Babylon Health’s rollercoaster ride continues. Today’s news was that their last of three NHS Trust contracts, with Royal Wolverhampton NHS Trust (RWT), was ended by Babylon two years into a ten-year contract. This follows the end of two other contracts that drew a fair amount of controversy (see our index here)–the 2020 one-year Royal Berkshire NHS Foundation Trust with an accident and emergency triage app that was discontinued by Babylon, and with University Hospitals Birmingham NHS Foundation Trust (UHB) for a virtual A&E app that was ended in July.
In the UK, Babylon will continue its GP At Hand service that took over a GP office in Fulham, London in 2016. It now currently covers about 155,000 patients. It will also maintain the AI-based chatbot used for triaging patients. GP At Hand is not profitable. GP practices work on a flat fee per patient that averages £155 ($183) per patient per year.
Babylon and RWT contracted in 2021 for a digital-first primary care service that would cover 55,000 patients, with a patient portal that would enable them to view their health records and view appointments. The app would also monitor conditions and like the AI chatbot, help to diagnose illness and actions. Babylon is ending the ten-year contract after two, which would make it 2023.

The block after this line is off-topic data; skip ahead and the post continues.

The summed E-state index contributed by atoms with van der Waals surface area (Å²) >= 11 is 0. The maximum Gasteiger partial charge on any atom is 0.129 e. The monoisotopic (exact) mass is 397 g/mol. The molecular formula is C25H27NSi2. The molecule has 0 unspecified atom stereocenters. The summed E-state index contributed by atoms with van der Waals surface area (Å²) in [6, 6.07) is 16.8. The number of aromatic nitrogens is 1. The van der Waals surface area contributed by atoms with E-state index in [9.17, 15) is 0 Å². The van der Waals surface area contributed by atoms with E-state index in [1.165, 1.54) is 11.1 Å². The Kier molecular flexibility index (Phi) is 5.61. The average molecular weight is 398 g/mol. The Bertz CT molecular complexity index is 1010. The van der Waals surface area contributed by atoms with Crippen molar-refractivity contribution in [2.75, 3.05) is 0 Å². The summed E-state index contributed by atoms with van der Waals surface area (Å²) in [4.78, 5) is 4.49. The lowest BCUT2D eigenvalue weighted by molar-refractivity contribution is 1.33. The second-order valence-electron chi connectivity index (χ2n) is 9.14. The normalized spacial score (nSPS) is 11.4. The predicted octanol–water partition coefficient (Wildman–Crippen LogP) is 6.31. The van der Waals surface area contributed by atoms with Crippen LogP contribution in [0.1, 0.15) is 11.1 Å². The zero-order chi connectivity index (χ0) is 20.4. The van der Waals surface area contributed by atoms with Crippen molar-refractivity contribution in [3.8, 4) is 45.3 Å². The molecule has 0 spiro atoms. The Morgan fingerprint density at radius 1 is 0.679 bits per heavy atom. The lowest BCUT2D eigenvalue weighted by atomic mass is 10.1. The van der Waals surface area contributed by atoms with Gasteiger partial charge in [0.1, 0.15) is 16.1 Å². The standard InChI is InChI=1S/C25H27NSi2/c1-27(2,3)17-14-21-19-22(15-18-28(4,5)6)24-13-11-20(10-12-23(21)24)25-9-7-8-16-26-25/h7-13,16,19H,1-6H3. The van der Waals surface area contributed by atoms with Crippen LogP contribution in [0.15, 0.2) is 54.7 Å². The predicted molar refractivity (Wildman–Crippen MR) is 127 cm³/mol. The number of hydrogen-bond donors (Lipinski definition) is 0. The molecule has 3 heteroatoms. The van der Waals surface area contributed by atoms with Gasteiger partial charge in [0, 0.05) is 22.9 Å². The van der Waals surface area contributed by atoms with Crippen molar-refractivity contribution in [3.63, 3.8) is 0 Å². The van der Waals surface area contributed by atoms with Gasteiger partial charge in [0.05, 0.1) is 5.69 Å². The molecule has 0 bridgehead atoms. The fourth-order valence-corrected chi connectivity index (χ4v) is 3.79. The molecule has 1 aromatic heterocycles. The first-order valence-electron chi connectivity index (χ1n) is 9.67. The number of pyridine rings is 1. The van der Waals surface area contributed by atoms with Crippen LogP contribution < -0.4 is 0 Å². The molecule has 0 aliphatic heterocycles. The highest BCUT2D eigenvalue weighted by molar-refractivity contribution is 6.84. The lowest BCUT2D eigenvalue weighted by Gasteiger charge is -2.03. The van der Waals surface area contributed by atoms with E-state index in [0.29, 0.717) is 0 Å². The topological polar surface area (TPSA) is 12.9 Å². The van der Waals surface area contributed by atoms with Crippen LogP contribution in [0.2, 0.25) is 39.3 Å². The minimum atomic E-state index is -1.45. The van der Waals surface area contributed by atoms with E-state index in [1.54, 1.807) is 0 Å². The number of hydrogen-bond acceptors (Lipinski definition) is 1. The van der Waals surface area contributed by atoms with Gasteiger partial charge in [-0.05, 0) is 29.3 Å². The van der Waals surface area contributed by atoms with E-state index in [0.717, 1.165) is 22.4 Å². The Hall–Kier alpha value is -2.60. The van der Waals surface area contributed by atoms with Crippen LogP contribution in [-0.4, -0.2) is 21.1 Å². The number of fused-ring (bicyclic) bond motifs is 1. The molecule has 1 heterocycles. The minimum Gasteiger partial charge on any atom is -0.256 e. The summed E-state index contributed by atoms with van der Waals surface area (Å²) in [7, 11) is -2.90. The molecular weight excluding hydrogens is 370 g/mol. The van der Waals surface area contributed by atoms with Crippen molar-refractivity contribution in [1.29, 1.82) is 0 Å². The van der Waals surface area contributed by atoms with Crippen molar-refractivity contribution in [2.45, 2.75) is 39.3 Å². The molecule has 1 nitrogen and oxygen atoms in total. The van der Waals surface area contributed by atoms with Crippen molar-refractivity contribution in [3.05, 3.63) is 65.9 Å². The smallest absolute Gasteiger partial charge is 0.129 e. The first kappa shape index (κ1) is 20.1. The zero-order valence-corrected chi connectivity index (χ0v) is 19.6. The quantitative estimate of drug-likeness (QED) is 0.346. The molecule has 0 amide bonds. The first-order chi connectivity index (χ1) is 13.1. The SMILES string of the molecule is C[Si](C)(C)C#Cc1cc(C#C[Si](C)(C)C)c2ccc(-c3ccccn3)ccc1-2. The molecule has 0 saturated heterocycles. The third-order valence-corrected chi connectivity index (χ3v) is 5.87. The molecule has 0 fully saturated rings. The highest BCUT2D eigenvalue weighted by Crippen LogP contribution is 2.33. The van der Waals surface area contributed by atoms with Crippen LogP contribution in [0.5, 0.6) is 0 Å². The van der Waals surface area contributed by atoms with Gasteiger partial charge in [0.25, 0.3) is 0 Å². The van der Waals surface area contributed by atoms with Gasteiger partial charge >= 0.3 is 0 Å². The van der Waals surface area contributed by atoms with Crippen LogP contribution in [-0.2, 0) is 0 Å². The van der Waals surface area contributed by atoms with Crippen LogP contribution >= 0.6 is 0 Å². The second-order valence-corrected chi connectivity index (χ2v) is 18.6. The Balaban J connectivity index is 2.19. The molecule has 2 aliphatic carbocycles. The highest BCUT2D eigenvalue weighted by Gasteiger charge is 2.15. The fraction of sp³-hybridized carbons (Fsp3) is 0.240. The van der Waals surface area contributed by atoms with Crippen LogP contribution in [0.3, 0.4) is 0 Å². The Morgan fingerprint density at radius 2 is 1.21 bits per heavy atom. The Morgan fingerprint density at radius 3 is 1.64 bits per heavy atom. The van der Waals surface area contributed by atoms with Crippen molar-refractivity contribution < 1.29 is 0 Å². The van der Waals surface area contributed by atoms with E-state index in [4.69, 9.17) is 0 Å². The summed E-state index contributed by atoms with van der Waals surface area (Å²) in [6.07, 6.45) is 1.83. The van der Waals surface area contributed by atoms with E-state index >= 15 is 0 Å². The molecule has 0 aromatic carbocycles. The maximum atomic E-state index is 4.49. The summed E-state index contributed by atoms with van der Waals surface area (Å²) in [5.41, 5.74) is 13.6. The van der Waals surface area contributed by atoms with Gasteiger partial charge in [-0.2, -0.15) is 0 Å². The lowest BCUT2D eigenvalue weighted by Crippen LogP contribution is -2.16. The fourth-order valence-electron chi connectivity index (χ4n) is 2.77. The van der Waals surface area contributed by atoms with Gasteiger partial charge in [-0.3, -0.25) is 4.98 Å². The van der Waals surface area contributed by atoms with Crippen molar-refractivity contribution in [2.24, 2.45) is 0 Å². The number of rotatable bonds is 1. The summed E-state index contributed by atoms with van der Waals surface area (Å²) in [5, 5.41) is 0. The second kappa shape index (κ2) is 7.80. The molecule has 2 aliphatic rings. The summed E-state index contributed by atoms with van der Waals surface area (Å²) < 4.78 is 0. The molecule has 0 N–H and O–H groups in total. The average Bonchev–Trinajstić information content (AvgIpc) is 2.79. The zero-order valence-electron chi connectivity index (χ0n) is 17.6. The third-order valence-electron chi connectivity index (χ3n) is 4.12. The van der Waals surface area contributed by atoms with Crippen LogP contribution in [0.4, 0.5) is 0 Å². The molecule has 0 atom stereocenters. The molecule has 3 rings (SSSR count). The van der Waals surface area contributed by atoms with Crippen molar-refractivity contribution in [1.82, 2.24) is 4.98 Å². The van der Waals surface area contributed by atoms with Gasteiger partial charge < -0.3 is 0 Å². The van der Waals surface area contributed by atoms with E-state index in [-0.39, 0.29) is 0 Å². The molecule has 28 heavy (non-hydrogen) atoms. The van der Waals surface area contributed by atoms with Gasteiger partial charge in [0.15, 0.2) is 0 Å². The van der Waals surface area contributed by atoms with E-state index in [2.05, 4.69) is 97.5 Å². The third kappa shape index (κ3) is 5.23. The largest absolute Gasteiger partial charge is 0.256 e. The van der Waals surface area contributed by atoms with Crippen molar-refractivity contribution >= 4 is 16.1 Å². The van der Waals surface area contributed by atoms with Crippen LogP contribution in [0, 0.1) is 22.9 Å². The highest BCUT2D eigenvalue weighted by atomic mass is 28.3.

From the bubbly Digital Enthusiasm of former Health Minister Matt Hancock (left) in 2018 to the storm around @DrMurphy11, a GP who raised performance issues with the Babylon chatbot that escalated to BBC Two’s Newsnight in February 2020, founder and CEO Ali Parsa is now in an unenviable position in two countries. He 1) has semi-exited the UK market, 2) ruthlessly cut costs to the bone because the stock is down 90%, and 3) shifted to the far larger but unforgiving market of the US. The bright spot here is that US patients covered have already topped 6 years of effort in the UK. Parsa has now moved to the US.
Parsa noted in a recent results call [Seeking Alpha-Ed.] with analysts. “Those two or three small NHS contracts that you refer to—and those are not our significant primary-care contracts— those are marginal contracts for us, more in that category of contracts where we could not see a significant contribution to our profit margin,” he said. “And they also had a rather small contribution to our revenue. And therefore we saw them as a distraction and terminated those contracts.”
This Editor has previously noted Babylon’s layoffs/redundancies of at least 100 staff to save $100 million by Q3, which we are now in. Expansion in the US has to take place with static staff to make goal. And as to the US being unforgiving: VCs are snapping their capacious purses shut, Mr. Market’s gone into rehab, and inflation is shrinking healthcare budgets from providers to payers to self-insured companies. The Big Kahunas with Big Bucks–CVS Health, Allscripts, UnitedHealth Group, Amazon, Walgreens, Walmart–and out-of-left-field players like Option Care Health bidding on Signify Health, are snapping up, as we’ve earlier put it, “healthy health tech companies at the right (discounted) price that fill in their tech gaps”. And making life difficult for single players like Babylon Health. Wired. And a snappy hat tip to HISTalk.